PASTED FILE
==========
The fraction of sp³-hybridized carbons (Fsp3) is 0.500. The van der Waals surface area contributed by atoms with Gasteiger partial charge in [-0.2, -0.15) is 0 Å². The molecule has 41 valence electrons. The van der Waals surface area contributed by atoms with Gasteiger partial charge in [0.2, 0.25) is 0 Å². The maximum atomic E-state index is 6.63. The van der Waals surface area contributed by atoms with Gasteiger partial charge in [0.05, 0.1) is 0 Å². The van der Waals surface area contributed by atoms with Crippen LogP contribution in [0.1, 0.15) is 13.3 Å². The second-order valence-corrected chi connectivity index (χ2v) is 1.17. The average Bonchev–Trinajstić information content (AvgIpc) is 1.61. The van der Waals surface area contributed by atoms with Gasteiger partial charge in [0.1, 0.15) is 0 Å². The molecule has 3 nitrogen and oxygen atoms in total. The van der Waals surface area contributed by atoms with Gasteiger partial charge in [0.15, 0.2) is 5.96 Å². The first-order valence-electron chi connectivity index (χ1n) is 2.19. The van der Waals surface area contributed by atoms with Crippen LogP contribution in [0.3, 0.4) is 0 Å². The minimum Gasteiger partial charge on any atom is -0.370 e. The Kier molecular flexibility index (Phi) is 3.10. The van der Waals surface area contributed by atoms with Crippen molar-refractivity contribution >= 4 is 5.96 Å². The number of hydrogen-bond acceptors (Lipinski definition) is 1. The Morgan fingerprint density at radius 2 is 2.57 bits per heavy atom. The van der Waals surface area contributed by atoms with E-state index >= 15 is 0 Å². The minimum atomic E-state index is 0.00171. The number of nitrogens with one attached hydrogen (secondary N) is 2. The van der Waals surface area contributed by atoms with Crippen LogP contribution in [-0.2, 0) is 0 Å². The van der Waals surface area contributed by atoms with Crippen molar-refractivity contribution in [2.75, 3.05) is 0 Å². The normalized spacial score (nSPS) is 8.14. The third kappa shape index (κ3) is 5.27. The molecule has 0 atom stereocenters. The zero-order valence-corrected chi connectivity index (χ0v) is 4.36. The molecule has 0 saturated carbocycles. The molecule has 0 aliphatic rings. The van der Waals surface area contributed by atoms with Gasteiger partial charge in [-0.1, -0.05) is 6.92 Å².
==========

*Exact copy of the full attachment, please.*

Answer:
The fraction of sp³-hybridized carbons (Fsp3) is 0.500. The van der Waals surface area contributed by atoms with Gasteiger partial charge in [-0.2, -0.15) is 0 Å². The molecule has 41 valence electrons. The van der Waals surface area contributed by atoms with Gasteiger partial charge in [0.2, 0.25) is 0 Å². The maximum atomic E-state index is 6.63. The van der Waals surface area contributed by atoms with Gasteiger partial charge in [0.05, 0.1) is 0 Å². The van der Waals surface area contributed by atoms with Crippen LogP contribution in [0.1, 0.15) is 13.3 Å². The second-order valence-corrected chi connectivity index (χ2v) is 1.17. The average Bonchev–Trinajstić information content (AvgIpc) is 1.61. The van der Waals surface area contributed by atoms with Gasteiger partial charge in [0.1, 0.15) is 0 Å². The molecule has 3 nitrogen and oxygen atoms in total. The van der Waals surface area contributed by atoms with Gasteiger partial charge in [0.15, 0.2) is 5.96 Å². The first-order valence-electron chi connectivity index (χ1n) is 2.19. The van der Waals surface area contributed by atoms with Crippen LogP contribution in [0.3, 0.4) is 0 Å². The minimum Gasteiger partial charge on any atom is -0.370 e. The Kier molecular flexibility index (Phi) is 3.10. The van der Waals surface area contributed by atoms with Crippen molar-refractivity contribution >= 4 is 5.96 Å². The number of hydrogen-bond acceptors (Lipinski definition) is 1. The Morgan fingerprint density at radius 2 is 2.57 bits per heavy atom. The van der Waals surface area contributed by atoms with E-state index >= 15 is 0 Å². The minimum atomic E-state index is 0.00171. The number of nitrogens with one attached hydrogen (secondary N) is 2. The van der Waals surface area contributed by atoms with Crippen LogP contribution in [-0.2, 0) is 0 Å². The van der Waals surface area contributed by atoms with Crippen molar-refractivity contribution in [2.75, 3.05) is 0 Å². The normalized spacial score (nSPS) is 8.14. The third kappa shape index (κ3) is 5.27. The molecule has 0 atom stereocenters. The zero-order valence-corrected chi connectivity index (χ0v) is 4.36. The molecule has 0 saturated carbocycles. The molecule has 0 aliphatic rings. The van der Waals surface area contributed by atoms with Gasteiger partial charge in [-0.1, -0.05) is 6.92 Å².